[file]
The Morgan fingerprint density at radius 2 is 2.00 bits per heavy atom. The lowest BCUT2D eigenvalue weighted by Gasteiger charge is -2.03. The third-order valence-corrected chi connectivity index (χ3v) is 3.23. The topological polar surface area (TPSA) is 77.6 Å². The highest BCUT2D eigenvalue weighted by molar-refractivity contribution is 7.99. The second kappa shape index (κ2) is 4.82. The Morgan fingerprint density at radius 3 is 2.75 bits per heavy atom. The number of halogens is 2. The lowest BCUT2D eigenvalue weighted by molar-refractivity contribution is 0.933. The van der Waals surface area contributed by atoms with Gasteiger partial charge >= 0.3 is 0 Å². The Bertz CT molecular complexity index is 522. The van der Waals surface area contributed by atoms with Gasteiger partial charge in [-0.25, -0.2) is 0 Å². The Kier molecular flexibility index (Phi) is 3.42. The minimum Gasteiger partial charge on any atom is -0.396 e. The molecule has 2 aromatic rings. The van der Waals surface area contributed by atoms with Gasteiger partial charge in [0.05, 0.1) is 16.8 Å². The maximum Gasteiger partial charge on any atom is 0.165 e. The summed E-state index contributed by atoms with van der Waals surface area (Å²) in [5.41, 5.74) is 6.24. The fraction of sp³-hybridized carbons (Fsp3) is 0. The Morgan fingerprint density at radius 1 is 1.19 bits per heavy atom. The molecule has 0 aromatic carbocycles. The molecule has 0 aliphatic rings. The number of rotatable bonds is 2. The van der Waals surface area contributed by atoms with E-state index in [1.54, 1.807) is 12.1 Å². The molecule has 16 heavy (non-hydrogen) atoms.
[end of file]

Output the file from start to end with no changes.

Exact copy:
The Morgan fingerprint density at radius 2 is 2.00 bits per heavy atom. The lowest BCUT2D eigenvalue weighted by Gasteiger charge is -2.03. The third-order valence-corrected chi connectivity index (χ3v) is 3.23. The topological polar surface area (TPSA) is 77.6 Å². The highest BCUT2D eigenvalue weighted by molar-refractivity contribution is 7.99. The second kappa shape index (κ2) is 4.82. The Morgan fingerprint density at radius 3 is 2.75 bits per heavy atom. The number of halogens is 2. The lowest BCUT2D eigenvalue weighted by molar-refractivity contribution is 0.933. The van der Waals surface area contributed by atoms with Gasteiger partial charge >= 0.3 is 0 Å². The Bertz CT molecular complexity index is 522. The van der Waals surface area contributed by atoms with Gasteiger partial charge in [-0.25, -0.2) is 0 Å². The Kier molecular flexibility index (Phi) is 3.42. The minimum Gasteiger partial charge on any atom is -0.396 e. The molecule has 2 aromatic rings. The van der Waals surface area contributed by atoms with Gasteiger partial charge in [0.05, 0.1) is 16.8 Å². The maximum Gasteiger partial charge on any atom is 0.165 e. The summed E-state index contributed by atoms with van der Waals surface area (Å²) in [5.41, 5.74) is 6.24. The fraction of sp³-hybridized carbons (Fsp3) is 0. The Morgan fingerprint density at radius 1 is 1.19 bits per heavy atom. The molecule has 0 aromatic carbocycles. The molecule has 0 aliphatic rings. The number of rotatable bonds is 2. The van der Waals surface area contributed by atoms with E-state index in [1.54, 1.807) is 12.1 Å². The molecule has 16 heavy (non-hydrogen) atoms.